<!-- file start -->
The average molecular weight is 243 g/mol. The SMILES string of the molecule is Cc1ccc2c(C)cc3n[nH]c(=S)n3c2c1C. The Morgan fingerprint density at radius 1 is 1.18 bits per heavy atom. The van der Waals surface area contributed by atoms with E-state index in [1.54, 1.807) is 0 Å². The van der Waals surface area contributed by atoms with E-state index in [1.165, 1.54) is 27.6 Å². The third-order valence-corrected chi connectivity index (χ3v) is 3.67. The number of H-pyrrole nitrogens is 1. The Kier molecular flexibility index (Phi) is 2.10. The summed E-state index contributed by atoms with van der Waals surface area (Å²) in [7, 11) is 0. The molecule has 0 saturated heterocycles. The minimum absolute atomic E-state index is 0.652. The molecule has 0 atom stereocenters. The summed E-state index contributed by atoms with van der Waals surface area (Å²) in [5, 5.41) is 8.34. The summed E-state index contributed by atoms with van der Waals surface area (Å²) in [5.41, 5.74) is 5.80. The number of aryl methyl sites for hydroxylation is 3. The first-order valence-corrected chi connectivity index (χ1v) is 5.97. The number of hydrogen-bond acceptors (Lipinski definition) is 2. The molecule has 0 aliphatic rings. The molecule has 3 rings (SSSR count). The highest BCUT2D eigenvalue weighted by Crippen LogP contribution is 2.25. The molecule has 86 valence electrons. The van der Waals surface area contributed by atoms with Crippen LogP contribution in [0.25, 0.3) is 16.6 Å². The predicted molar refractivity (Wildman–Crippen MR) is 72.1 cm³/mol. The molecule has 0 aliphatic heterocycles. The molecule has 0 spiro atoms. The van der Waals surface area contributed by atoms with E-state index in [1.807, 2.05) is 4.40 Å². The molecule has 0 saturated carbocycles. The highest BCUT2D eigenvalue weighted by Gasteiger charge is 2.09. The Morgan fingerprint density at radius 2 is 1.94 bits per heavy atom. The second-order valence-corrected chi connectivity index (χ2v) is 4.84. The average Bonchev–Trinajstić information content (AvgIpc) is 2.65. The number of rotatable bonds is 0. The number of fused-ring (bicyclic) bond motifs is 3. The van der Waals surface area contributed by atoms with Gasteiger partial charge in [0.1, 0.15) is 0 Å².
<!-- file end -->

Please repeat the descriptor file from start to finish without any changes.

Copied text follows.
The average molecular weight is 243 g/mol. The SMILES string of the molecule is Cc1ccc2c(C)cc3n[nH]c(=S)n3c2c1C. The Morgan fingerprint density at radius 1 is 1.18 bits per heavy atom. The van der Waals surface area contributed by atoms with E-state index in [1.54, 1.807) is 0 Å². The van der Waals surface area contributed by atoms with E-state index in [1.165, 1.54) is 27.6 Å². The third-order valence-corrected chi connectivity index (χ3v) is 3.67. The number of H-pyrrole nitrogens is 1. The Kier molecular flexibility index (Phi) is 2.10. The summed E-state index contributed by atoms with van der Waals surface area (Å²) in [7, 11) is 0. The molecule has 0 saturated heterocycles. The minimum absolute atomic E-state index is 0.652. The molecule has 0 atom stereocenters. The summed E-state index contributed by atoms with van der Waals surface area (Å²) in [5, 5.41) is 8.34. The summed E-state index contributed by atoms with van der Waals surface area (Å²) in [5.41, 5.74) is 5.80. The number of aryl methyl sites for hydroxylation is 3. The first-order valence-corrected chi connectivity index (χ1v) is 5.97. The number of hydrogen-bond acceptors (Lipinski definition) is 2. The molecule has 0 aliphatic rings. The molecule has 3 rings (SSSR count). The highest BCUT2D eigenvalue weighted by Crippen LogP contribution is 2.25. The molecule has 86 valence electrons. The van der Waals surface area contributed by atoms with Crippen LogP contribution in [0.25, 0.3) is 16.6 Å². The predicted molar refractivity (Wildman–Crippen MR) is 72.1 cm³/mol. The molecule has 0 aliphatic heterocycles. The molecule has 0 spiro atoms. The van der Waals surface area contributed by atoms with E-state index in [1.807, 2.05) is 4.40 Å². The molecule has 0 saturated carbocycles. The highest BCUT2D eigenvalue weighted by Gasteiger charge is 2.09. The Morgan fingerprint density at radius 2 is 1.94 bits per heavy atom. The second-order valence-corrected chi connectivity index (χ2v) is 4.84. The average Bonchev–Trinajstić information content (AvgIpc) is 2.65. The number of rotatable bonds is 0. The number of fused-ring (bicyclic) bond motifs is 3. The van der Waals surface area contributed by atoms with Gasteiger partial charge in [0.1, 0.15) is 0 Å².